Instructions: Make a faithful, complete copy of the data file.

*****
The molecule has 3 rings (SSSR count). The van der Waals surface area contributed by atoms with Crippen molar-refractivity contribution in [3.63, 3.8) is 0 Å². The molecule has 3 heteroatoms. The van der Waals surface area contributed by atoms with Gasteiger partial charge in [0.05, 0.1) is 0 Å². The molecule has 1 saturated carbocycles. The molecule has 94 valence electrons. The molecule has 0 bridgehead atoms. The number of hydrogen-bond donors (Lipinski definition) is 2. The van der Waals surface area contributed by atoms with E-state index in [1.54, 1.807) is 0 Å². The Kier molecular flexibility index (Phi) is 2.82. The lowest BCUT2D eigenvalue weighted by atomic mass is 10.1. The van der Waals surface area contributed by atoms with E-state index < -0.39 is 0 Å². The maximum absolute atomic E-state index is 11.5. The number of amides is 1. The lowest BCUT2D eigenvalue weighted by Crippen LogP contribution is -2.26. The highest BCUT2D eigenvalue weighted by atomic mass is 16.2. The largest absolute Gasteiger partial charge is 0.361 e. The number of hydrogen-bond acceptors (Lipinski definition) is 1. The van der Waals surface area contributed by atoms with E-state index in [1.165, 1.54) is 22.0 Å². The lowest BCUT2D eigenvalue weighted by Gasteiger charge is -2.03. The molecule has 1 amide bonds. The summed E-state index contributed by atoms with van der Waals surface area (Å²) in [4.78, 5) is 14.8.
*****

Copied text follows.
The molecule has 3 rings (SSSR count). The van der Waals surface area contributed by atoms with Crippen molar-refractivity contribution in [3.63, 3.8) is 0 Å². The molecule has 3 heteroatoms. The van der Waals surface area contributed by atoms with Gasteiger partial charge in [0.05, 0.1) is 0 Å². The molecule has 1 saturated carbocycles. The molecule has 94 valence electrons. The molecule has 0 bridgehead atoms. The number of hydrogen-bond donors (Lipinski definition) is 2. The van der Waals surface area contributed by atoms with E-state index in [1.54, 1.807) is 0 Å². The Kier molecular flexibility index (Phi) is 2.82. The lowest BCUT2D eigenvalue weighted by atomic mass is 10.1. The van der Waals surface area contributed by atoms with E-state index < -0.39 is 0 Å². The maximum absolute atomic E-state index is 11.5. The number of amides is 1. The lowest BCUT2D eigenvalue weighted by Crippen LogP contribution is -2.26. The highest BCUT2D eigenvalue weighted by atomic mass is 16.2. The largest absolute Gasteiger partial charge is 0.361 e. The number of hydrogen-bond acceptors (Lipinski definition) is 1. The van der Waals surface area contributed by atoms with E-state index in [1.165, 1.54) is 22.0 Å². The lowest BCUT2D eigenvalue weighted by Gasteiger charge is -2.03. The molecule has 1 amide bonds. The summed E-state index contributed by atoms with van der Waals surface area (Å²) in [4.78, 5) is 14.8.